Academic librarians and the rhetoric of excellence

SOCRATES: What is the excellence of the art of music, as I told you truly that the excellence of wrestling was gymnastic — what is the excellence of music — to be what?
To be musical, I suppose.
Very good; and now please to tell me what is the excellence of war and peace; as the more musical was the more excellent, or the more gymnastical was the more excellent, tell me, what name do you give to the more excellent in war and peace?
But I really cannot tell you.

Plato, Alcibiades I

As academic librarians strive for ever greater levels of achievement in our professional lives, we frequently find ourselves caught up in the fashionable discourse of excellence. Awards for excellence, endowments for excellence, excellence in librarianship, excellence in research, excellence in excelling. Like Alcibiades stuttering his way through Socrates’ relentless questioning, we have to admit that we don’t really know its true meaning except that the concept is supremely valued and sublimely variable.

We read articles by other librarians extolling accomplishment, distinction, inimitability, and overall superbness [1-2]. We hear rousing accolades to the “mutually beneficial symbiotic relationship” between business and the library as a “centre of excellence” [3]. We are subjected to peculiar perorations such as the following:

The continuous repetition of the entire excellence processes at regular intervals, including a renewed assessment, ensures a development of the library that is close to the market and meets the needs of a knowledge-based society. This dynamic leads to a continual optimisation of the library whereas the scale of the excellence achieved often corresponds to the current situation. The improvement of a library therefore knows no upper limit and new optimisation potential can be revealed continually [4].

“Centre of excellence,” “close to the market,” “no upper limit,” “continual optimisation”:  there is certainly a message here, and the language it is written in is that of the corporate communiqué and the total quality management handbook. It seems that whenever one hears of excellence, along with it there is the sound of a cheque book being snapped open.

As Elizabeth Hodgson, President of the University of British Columbia Faculty Association, writes in her recently published rant on excellence, this all-too-familiar morpheme has become “a supersaturated term like ‘patriot’ or ‘family values’, a word that means both everything and nothing” [5]. Like the Lacanian Big Other or the Foucauldian instrument of social control, it hovers over and underlies our discourse. Everyone has an idea of what excellence means, but it remains just beyond the margins of the definable. Immeasurable and impossible to grasp, its attainment is all-important, yet ever-receding. Robert Merton, the well-known sociologist of science, described it this way: “Many of us are persuaded that we know what we mean by excellence and would prefer not to be asked to explain. We act as though we believe that close inspection of the idea of excellence will cause it to dissolve into nothing” [6, p. 422].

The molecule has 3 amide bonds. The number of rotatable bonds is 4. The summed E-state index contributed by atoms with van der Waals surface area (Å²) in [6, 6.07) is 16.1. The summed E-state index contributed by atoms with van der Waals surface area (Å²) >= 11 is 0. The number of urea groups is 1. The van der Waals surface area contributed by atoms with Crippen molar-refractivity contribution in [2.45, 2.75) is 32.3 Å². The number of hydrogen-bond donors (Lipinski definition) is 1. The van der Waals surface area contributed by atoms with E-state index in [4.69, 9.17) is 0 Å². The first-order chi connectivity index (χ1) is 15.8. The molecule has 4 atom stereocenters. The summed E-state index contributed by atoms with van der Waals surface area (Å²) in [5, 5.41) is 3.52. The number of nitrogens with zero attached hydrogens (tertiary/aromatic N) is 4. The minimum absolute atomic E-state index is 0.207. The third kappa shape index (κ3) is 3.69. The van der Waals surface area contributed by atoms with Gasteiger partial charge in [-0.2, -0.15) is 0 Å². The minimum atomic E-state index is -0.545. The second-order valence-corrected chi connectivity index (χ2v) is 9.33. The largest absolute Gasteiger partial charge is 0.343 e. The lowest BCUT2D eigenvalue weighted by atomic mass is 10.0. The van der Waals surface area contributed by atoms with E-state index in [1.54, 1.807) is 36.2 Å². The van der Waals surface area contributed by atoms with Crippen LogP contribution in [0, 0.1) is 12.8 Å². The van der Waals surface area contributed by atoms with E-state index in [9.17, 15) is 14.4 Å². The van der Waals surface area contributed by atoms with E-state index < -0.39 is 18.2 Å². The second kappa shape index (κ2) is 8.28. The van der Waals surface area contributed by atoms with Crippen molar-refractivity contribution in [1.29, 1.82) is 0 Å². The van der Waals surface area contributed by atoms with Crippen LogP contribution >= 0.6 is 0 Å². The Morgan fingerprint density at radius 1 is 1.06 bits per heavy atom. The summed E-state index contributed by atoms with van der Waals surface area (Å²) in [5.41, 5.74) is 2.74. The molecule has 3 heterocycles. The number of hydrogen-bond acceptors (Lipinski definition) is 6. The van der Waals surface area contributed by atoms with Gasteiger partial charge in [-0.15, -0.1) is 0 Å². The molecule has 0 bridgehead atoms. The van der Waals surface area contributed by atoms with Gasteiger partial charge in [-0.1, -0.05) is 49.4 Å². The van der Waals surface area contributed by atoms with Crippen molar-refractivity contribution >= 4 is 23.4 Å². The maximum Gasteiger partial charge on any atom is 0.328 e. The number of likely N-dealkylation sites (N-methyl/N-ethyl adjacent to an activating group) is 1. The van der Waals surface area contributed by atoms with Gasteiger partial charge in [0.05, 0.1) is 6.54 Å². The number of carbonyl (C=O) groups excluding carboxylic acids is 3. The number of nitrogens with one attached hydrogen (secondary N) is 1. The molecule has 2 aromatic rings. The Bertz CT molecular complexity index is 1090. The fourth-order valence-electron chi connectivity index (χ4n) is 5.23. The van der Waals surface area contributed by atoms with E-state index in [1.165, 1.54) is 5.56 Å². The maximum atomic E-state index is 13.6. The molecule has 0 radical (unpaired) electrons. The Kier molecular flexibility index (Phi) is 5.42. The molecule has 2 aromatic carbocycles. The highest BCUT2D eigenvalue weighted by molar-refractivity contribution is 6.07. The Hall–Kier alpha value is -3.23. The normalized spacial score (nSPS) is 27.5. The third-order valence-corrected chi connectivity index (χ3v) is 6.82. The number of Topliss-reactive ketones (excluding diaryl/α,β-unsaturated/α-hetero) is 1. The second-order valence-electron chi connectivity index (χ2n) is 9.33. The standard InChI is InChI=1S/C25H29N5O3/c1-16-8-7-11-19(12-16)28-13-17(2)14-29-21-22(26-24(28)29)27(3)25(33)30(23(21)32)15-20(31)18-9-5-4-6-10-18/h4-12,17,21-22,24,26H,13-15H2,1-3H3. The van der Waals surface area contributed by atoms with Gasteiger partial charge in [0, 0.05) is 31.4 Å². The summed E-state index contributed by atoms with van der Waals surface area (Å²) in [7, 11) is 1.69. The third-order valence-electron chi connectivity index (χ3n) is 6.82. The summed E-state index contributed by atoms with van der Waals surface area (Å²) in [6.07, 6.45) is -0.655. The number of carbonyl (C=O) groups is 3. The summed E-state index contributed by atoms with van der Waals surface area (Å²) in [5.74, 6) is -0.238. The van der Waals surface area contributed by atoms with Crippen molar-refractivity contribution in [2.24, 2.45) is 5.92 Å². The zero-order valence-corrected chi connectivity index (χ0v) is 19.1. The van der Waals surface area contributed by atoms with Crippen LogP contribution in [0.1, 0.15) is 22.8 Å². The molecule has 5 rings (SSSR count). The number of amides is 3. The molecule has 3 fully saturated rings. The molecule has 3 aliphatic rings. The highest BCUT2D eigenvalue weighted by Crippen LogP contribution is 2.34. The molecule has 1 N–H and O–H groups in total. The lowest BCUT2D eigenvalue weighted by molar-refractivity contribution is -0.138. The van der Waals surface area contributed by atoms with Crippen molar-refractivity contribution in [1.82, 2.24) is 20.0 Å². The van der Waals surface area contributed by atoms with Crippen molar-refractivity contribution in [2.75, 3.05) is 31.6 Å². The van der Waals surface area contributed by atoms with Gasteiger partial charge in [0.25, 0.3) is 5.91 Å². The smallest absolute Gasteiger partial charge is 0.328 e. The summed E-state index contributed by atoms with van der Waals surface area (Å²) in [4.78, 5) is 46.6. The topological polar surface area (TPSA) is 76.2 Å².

Despite this hermeneutic panic on the part of some thinkers, for our elite groups, including university administrators, the word has become a handy shibboleth. It conveniently stands in as a universal signifier that justifies almost anything — for who could possibly object to excellence? To question the pursuit of excellence could only arise out of the envious rancour of mediocrity, the resentment of the underachiever or the subversive. As with Protecting Our Children or Supporting Our Troops, excellence allows no nuance or debate. It is absolute, inviolate, and demands uncritical acceptance.

There is a large degree of expediency in our leaders’ relentless emphasis on excellence. It provides ideological cover for power wielders, impresses those with money, and nicely papers over inadequacies. For, as has been remarked of old, often the cockloft is empty in those whom nature hath built many stories high. The bullying use of the term in the academy must further the same ends. Why else bring coals to Newcastle by pushing excellence in a setting that is already marked by an abundance of ambitious over-achievers, self-motivated, creative, and zealous of their scholarly reputations? Academic librarians have jumped on the excellence bandwagon partly to prove that we are as good as our faculty colleagues and that we deserve the resources we require to do our jobs, and partly also out of our own conformism and conceit. We should look harder at this trend. We should ask why there are so many awards for excellence in librarianship.

Where none admire, ’tis useless to excel;
Where none are beaux, ’tis vain to be a belle.  (George, Lord Lyttelton – Soliloquy of a Beauty in the Country)